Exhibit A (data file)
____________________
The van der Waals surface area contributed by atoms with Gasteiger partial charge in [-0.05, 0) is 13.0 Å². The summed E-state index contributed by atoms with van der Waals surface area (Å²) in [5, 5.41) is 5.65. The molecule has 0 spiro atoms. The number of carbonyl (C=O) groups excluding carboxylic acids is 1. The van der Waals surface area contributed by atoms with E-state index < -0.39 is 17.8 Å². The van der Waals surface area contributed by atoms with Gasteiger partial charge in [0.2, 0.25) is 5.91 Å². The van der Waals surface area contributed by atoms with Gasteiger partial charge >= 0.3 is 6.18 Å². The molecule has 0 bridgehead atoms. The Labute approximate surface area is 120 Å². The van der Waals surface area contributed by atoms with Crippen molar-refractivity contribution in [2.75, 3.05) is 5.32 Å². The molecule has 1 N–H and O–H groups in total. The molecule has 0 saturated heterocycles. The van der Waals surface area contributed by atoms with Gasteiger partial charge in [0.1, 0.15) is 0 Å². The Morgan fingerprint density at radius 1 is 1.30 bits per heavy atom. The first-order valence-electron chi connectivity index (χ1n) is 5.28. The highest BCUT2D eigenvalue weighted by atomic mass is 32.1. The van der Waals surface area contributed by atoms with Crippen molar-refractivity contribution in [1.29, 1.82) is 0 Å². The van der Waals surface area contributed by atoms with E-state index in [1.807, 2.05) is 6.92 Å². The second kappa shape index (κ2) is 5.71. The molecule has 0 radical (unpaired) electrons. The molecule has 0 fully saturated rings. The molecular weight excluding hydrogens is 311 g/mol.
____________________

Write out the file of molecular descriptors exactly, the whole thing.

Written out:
The van der Waals surface area contributed by atoms with Gasteiger partial charge in [-0.05, 0) is 13.0 Å². The summed E-state index contributed by atoms with van der Waals surface area (Å²) in [5, 5.41) is 5.65. The molecule has 0 spiro atoms. The number of carbonyl (C=O) groups excluding carboxylic acids is 1. The van der Waals surface area contributed by atoms with E-state index < -0.39 is 17.8 Å². The van der Waals surface area contributed by atoms with Gasteiger partial charge in [0.2, 0.25) is 5.91 Å². The van der Waals surface area contributed by atoms with Gasteiger partial charge >= 0.3 is 6.18 Å². The molecule has 0 bridgehead atoms. The Labute approximate surface area is 120 Å². The van der Waals surface area contributed by atoms with Crippen molar-refractivity contribution in [2.75, 3.05) is 5.32 Å². The molecule has 1 N–H and O–H groups in total. The molecule has 0 saturated heterocycles. The van der Waals surface area contributed by atoms with Gasteiger partial charge in [0.1, 0.15) is 0 Å². The Morgan fingerprint density at radius 1 is 1.30 bits per heavy atom. The first-order valence-electron chi connectivity index (χ1n) is 5.28. The highest BCUT2D eigenvalue weighted by atomic mass is 32.1. The van der Waals surface area contributed by atoms with Crippen molar-refractivity contribution in [1.29, 1.82) is 0 Å². The van der Waals surface area contributed by atoms with E-state index in [1.807, 2.05) is 6.92 Å². The second kappa shape index (κ2) is 5.71. The molecule has 0 radical (unpaired) electrons. The molecule has 0 fully saturated rings. The molecular weight excluding hydrogens is 311 g/mol.